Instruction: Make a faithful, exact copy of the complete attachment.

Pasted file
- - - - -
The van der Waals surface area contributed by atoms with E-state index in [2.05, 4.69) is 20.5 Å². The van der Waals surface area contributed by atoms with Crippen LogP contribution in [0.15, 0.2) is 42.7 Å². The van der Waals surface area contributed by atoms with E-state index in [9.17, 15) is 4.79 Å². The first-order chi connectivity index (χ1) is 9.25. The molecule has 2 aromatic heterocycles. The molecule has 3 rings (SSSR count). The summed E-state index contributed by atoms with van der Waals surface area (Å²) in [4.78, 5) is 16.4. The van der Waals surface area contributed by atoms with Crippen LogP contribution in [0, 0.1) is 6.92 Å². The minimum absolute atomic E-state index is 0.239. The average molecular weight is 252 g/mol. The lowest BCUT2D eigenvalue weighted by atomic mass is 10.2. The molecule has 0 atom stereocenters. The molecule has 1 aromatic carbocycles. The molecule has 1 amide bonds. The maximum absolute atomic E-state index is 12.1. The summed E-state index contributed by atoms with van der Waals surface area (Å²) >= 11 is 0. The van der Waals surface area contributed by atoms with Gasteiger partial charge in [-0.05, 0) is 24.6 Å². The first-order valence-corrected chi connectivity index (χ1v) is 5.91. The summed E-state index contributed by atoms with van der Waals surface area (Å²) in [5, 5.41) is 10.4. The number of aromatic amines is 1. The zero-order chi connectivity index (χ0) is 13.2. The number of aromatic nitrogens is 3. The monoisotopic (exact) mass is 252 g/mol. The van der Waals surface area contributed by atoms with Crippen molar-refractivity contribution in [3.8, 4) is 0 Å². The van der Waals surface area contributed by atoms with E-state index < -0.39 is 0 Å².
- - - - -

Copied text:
The van der Waals surface area contributed by atoms with E-state index in [2.05, 4.69) is 20.5 Å². The van der Waals surface area contributed by atoms with Crippen LogP contribution in [0.15, 0.2) is 42.7 Å². The van der Waals surface area contributed by atoms with E-state index in [9.17, 15) is 4.79 Å². The first-order chi connectivity index (χ1) is 9.25. The molecule has 2 aromatic heterocycles. The molecule has 3 rings (SSSR count). The summed E-state index contributed by atoms with van der Waals surface area (Å²) in [4.78, 5) is 16.4. The van der Waals surface area contributed by atoms with Crippen LogP contribution in [0, 0.1) is 6.92 Å². The minimum absolute atomic E-state index is 0.239. The average molecular weight is 252 g/mol. The lowest BCUT2D eigenvalue weighted by atomic mass is 10.2. The molecule has 0 atom stereocenters. The molecule has 1 aromatic carbocycles. The molecule has 1 amide bonds. The maximum absolute atomic E-state index is 12.1. The summed E-state index contributed by atoms with van der Waals surface area (Å²) >= 11 is 0. The van der Waals surface area contributed by atoms with Gasteiger partial charge in [-0.05, 0) is 24.6 Å². The first-order valence-corrected chi connectivity index (χ1v) is 5.91. The summed E-state index contributed by atoms with van der Waals surface area (Å²) in [5, 5.41) is 10.4. The number of aromatic amines is 1. The zero-order chi connectivity index (χ0) is 13.2. The number of aromatic nitrogens is 3. The monoisotopic (exact) mass is 252 g/mol. The van der Waals surface area contributed by atoms with Crippen molar-refractivity contribution in [3.8, 4) is 0 Å². The van der Waals surface area contributed by atoms with E-state index < -0.39 is 0 Å².